Do you think that visual observing is a lost art, or could it make a comeback in the future?

I have personally seen the demise of visual observing, especially in the past 15 years. I'm saddened to say, but it's my opinion that old fashioned visual observing will continue to decline. Digital imaging at current would seem to be the fastest growing facet of amateur astronomy. I am hopeful a movement will occur that would again spawn an interest in serious visual observing on a wide scale basis, but I can't predict this.

What does one need to get started in sketching, and can you offer any tips for drawing at the eyepiece?

Purchase a pack of 5 x 8 blank notecards, a variety of drawing pencils, a blending stump and an eraser. Draw a 3.5-inch circle toward the right side of the notecard. The left side can be used for notes. Lay your pencil on its side for an elongated object, and use your finger or a blending stump to smear the graphite until it begins to resemble the telescopic view. Now start plotting in the stars one at a time, trying your best to place in the correct location as related to the object. We can't possibly discuss in detail all the methods of sketching in a few sentences, but there are sources out there that will explain sketching in a very thorough manner. Remember one thing: You want your sketch to look similar to what you are seeing through your telescope, and not some embellished drawing that better resembles a stacked digital image. Draw the object as you see it. I also find it nearly impossible to observe an object while standing, much less attempting a detailed sketch. I've always used an adjustable astronomical observing chair when observing, and would highly recommend one.

Trapezium, sketched by Ivester from his backyard in North Carolina. Colors inverted on a scanner.
Trapezium, sketched by Ivester from his backyard in North Carolina. Colors inverted on a scanner.

Do you have any Orion-brand equipment you use regularly?

I have a 102 mm Orion/Vixen f/9.8 refractor. This telescope was purchased in 1997. This telescope has an oversized OTA, and is well-baffled, which creates an incredibly dark velvety background. Often times a good quality refractor can perform as well or better than larger telescopes of more complex design, due to the superior contrast. I use this refractor as a deep-sky scope, observing everything from close double stars to galaxies. My wife, Debbie also uses this scope, and has made numerous visual contributions to the Observers Challenge. I also have some Orion eyepieces, nebula filters, eyepiece cases, and much more. I have been well pleased with all of my Orion purchases.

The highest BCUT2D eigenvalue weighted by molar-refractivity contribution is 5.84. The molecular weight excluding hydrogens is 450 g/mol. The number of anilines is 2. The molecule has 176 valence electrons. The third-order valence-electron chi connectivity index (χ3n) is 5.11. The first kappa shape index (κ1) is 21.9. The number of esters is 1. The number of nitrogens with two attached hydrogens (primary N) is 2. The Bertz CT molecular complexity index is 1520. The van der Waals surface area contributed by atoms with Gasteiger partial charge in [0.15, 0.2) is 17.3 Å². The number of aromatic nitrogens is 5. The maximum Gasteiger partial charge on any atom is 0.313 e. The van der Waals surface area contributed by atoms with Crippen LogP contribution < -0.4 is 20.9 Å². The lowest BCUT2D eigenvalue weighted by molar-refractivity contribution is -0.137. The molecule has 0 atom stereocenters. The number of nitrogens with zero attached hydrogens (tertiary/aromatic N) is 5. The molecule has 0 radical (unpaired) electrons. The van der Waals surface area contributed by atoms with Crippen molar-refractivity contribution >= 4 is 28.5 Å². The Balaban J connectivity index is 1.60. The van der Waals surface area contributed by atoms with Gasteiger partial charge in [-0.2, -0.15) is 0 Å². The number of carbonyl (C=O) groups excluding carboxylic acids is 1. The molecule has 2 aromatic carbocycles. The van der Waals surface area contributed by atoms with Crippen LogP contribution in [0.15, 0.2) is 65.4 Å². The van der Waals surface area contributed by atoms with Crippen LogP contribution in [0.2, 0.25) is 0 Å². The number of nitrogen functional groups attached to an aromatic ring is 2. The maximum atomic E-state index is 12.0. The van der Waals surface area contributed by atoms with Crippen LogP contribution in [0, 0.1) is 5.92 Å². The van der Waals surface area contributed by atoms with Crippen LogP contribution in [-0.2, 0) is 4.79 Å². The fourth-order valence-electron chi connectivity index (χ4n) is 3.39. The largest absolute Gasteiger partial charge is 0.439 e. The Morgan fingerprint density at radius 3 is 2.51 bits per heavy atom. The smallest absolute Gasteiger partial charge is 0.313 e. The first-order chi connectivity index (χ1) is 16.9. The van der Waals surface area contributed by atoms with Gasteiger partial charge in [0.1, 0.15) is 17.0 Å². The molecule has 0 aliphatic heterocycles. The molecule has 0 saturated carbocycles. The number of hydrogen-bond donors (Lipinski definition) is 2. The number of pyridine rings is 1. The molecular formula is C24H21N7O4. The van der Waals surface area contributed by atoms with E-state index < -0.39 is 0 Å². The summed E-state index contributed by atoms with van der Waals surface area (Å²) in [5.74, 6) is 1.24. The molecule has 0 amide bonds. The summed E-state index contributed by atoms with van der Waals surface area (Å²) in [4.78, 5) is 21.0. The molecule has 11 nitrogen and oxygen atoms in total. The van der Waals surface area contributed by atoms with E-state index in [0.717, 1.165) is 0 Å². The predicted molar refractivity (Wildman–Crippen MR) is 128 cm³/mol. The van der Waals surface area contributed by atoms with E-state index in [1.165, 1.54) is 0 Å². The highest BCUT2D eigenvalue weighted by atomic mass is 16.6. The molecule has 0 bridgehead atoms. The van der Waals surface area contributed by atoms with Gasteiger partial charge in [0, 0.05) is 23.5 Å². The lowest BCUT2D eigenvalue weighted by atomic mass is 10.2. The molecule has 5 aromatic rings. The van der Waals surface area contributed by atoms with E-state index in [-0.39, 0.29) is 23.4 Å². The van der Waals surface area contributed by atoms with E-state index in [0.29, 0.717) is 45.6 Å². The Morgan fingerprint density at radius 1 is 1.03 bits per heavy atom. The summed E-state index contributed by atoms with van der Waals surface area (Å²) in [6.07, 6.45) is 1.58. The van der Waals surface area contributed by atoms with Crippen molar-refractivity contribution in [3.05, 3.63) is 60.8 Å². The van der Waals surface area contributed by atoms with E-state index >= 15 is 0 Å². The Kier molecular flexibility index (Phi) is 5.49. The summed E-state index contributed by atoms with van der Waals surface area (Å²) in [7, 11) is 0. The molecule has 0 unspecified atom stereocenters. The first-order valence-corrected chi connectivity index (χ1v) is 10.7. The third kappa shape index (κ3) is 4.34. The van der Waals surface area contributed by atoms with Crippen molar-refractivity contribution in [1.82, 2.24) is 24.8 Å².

On a given night, how do you decide what to observe?

It's very important to have an observing agenda before going outside. I normally start checking objects within a certain right ascension (R.A.) for the season. I then go to some of my observing reference books and read what expert observers have seen, then making notes of faint details that I too would like to see. It's very important to be prepared, before going outside.

Do you have any advice for aspiring stargazers?

Start as a visual observer, learn the night sky, make notes and try your hand at sketching. Should you decide to get into astrophotography at a later time, your visual background will serve you well. As soon as possible, attempt to observe the entire Messier catalog, and get your certificate from the Astronomical League. Establish other observing goals, and amateur astronomy will never become boring.

M17, The Omega Nebula, or Swan Nebula, sketched by Roger Ivester in his backyard in North Carolina. Colors inverted on a scanner.
M17, The Omega Nebula, or Swan Nebula, sketched by Roger Ivester in his backyard in North Carolina. Colors inverted on a scanner.

See more of Roger Ivester's sketches and read his astronomy blog at www.rogerivester.com.